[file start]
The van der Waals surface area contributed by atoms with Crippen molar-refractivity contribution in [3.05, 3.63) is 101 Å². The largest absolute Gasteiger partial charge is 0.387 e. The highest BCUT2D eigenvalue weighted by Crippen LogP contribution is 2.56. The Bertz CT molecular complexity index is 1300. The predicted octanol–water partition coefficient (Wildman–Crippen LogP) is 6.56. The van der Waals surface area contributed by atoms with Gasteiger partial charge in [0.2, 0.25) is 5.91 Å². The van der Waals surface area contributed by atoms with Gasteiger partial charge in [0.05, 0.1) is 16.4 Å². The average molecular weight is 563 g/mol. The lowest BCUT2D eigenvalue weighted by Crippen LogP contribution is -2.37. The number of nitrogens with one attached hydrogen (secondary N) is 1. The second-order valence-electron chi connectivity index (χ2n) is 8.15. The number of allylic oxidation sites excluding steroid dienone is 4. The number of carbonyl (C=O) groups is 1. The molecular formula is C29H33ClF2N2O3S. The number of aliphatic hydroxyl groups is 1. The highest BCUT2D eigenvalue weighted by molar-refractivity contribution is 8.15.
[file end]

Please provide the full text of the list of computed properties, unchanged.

The van der Waals surface area contributed by atoms with Crippen molar-refractivity contribution in [3.05, 3.63) is 101 Å². The largest absolute Gasteiger partial charge is 0.387 e. The highest BCUT2D eigenvalue weighted by Crippen LogP contribution is 2.56. The Bertz CT molecular complexity index is 1300. The predicted octanol–water partition coefficient (Wildman–Crippen LogP) is 6.56. The van der Waals surface area contributed by atoms with Gasteiger partial charge in [0.2, 0.25) is 5.91 Å². The van der Waals surface area contributed by atoms with Gasteiger partial charge in [0.05, 0.1) is 16.4 Å². The average molecular weight is 563 g/mol. The lowest BCUT2D eigenvalue weighted by Crippen LogP contribution is -2.37. The number of nitrogens with one attached hydrogen (secondary N) is 1. The second-order valence-electron chi connectivity index (χ2n) is 8.15. The number of allylic oxidation sites excluding steroid dienone is 4. The number of carbonyl (C=O) groups is 1. The molecular formula is C29H33ClF2N2O3S. The number of aliphatic hydroxyl groups is 1. The highest BCUT2D eigenvalue weighted by molar-refractivity contribution is 8.15.